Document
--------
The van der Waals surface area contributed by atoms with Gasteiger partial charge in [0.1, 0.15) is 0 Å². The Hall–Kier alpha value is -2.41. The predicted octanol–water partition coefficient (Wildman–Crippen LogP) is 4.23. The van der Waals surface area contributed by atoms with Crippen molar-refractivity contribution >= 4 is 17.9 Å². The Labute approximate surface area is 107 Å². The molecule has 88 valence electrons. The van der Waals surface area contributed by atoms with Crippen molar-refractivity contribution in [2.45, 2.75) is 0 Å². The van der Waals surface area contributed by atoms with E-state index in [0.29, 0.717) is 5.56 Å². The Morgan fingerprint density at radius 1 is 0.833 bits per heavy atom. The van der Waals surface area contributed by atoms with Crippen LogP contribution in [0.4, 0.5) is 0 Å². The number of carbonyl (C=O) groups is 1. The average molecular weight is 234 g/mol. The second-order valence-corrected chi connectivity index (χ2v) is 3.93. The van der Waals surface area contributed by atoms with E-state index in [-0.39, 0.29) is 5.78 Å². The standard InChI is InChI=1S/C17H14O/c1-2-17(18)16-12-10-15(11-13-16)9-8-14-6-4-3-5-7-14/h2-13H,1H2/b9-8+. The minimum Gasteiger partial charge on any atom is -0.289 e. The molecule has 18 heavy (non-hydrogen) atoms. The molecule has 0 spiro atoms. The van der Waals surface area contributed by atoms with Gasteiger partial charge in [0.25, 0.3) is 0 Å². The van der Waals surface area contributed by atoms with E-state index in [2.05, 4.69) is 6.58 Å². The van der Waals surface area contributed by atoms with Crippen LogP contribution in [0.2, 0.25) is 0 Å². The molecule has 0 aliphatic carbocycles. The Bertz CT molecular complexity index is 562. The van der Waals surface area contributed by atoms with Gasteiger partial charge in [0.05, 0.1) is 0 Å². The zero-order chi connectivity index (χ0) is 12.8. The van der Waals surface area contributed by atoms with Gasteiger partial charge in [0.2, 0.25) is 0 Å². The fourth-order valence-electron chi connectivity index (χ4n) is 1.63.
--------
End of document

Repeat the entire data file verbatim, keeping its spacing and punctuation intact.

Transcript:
The van der Waals surface area contributed by atoms with Gasteiger partial charge in [0.1, 0.15) is 0 Å². The Hall–Kier alpha value is -2.41. The predicted octanol–water partition coefficient (Wildman–Crippen LogP) is 4.23. The van der Waals surface area contributed by atoms with Crippen molar-refractivity contribution >= 4 is 17.9 Å². The Labute approximate surface area is 107 Å². The molecule has 88 valence electrons. The van der Waals surface area contributed by atoms with Crippen molar-refractivity contribution in [2.45, 2.75) is 0 Å². The van der Waals surface area contributed by atoms with E-state index in [0.29, 0.717) is 5.56 Å². The Morgan fingerprint density at radius 1 is 0.833 bits per heavy atom. The van der Waals surface area contributed by atoms with Crippen LogP contribution in [0.4, 0.5) is 0 Å². The number of carbonyl (C=O) groups is 1. The average molecular weight is 234 g/mol. The second-order valence-corrected chi connectivity index (χ2v) is 3.93. The van der Waals surface area contributed by atoms with E-state index in [-0.39, 0.29) is 5.78 Å². The standard InChI is InChI=1S/C17H14O/c1-2-17(18)16-12-10-15(11-13-16)9-8-14-6-4-3-5-7-14/h2-13H,1H2/b9-8+. The minimum Gasteiger partial charge on any atom is -0.289 e. The molecule has 18 heavy (non-hydrogen) atoms. The molecule has 0 spiro atoms. The van der Waals surface area contributed by atoms with Gasteiger partial charge in [0.25, 0.3) is 0 Å². The van der Waals surface area contributed by atoms with E-state index in [2.05, 4.69) is 6.58 Å². The van der Waals surface area contributed by atoms with Crippen LogP contribution in [0.2, 0.25) is 0 Å². The molecule has 0 aliphatic carbocycles. The Bertz CT molecular complexity index is 562. The van der Waals surface area contributed by atoms with Gasteiger partial charge in [0.05, 0.1) is 0 Å². The zero-order chi connectivity index (χ0) is 12.8. The van der Waals surface area contributed by atoms with Gasteiger partial charge in [0.2, 0.25) is 0 Å². The fourth-order valence-electron chi connectivity index (χ4n) is 1.63.